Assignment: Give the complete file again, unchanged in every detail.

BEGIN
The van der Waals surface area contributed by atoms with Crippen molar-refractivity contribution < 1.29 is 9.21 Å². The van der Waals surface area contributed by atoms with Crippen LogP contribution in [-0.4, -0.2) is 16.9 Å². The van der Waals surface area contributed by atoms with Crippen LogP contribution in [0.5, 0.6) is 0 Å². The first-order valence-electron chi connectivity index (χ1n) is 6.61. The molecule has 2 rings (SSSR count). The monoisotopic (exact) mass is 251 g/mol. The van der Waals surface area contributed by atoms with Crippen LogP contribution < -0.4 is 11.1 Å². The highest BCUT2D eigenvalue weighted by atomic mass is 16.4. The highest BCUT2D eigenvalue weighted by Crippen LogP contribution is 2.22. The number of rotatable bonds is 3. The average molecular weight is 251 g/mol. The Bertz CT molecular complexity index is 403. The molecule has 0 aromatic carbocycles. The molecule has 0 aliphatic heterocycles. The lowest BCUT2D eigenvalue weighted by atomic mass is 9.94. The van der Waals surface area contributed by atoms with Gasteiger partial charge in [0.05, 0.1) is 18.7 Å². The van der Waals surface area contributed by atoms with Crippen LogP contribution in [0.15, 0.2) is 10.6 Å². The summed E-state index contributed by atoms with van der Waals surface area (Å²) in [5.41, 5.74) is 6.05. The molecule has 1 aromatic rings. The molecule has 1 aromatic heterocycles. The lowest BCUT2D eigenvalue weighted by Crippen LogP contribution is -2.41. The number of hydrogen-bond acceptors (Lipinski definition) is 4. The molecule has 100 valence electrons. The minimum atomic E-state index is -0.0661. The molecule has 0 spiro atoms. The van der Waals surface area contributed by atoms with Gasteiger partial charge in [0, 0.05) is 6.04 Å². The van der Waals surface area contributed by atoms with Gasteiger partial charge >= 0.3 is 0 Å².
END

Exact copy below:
The van der Waals surface area contributed by atoms with Crippen molar-refractivity contribution < 1.29 is 9.21 Å². The van der Waals surface area contributed by atoms with Crippen LogP contribution in [-0.4, -0.2) is 16.9 Å². The van der Waals surface area contributed by atoms with Crippen LogP contribution in [0.5, 0.6) is 0 Å². The first-order valence-electron chi connectivity index (χ1n) is 6.61. The molecule has 2 rings (SSSR count). The monoisotopic (exact) mass is 251 g/mol. The van der Waals surface area contributed by atoms with Crippen LogP contribution < -0.4 is 11.1 Å². The highest BCUT2D eigenvalue weighted by atomic mass is 16.4. The highest BCUT2D eigenvalue weighted by Crippen LogP contribution is 2.22. The number of rotatable bonds is 3. The average molecular weight is 251 g/mol. The Bertz CT molecular complexity index is 403. The molecule has 0 aromatic carbocycles. The molecule has 0 aliphatic heterocycles. The lowest BCUT2D eigenvalue weighted by atomic mass is 9.94. The van der Waals surface area contributed by atoms with Gasteiger partial charge in [0.05, 0.1) is 18.7 Å². The van der Waals surface area contributed by atoms with Crippen LogP contribution in [0.15, 0.2) is 10.6 Å². The summed E-state index contributed by atoms with van der Waals surface area (Å²) in [5.41, 5.74) is 6.05. The molecule has 1 aromatic rings. The molecule has 1 aromatic heterocycles. The lowest BCUT2D eigenvalue weighted by Crippen LogP contribution is -2.41. The number of hydrogen-bond acceptors (Lipinski definition) is 4. The molecule has 100 valence electrons. The minimum atomic E-state index is -0.0661. The molecule has 0 spiro atoms. The van der Waals surface area contributed by atoms with Gasteiger partial charge in [0, 0.05) is 6.04 Å². The van der Waals surface area contributed by atoms with Gasteiger partial charge >= 0.3 is 0 Å².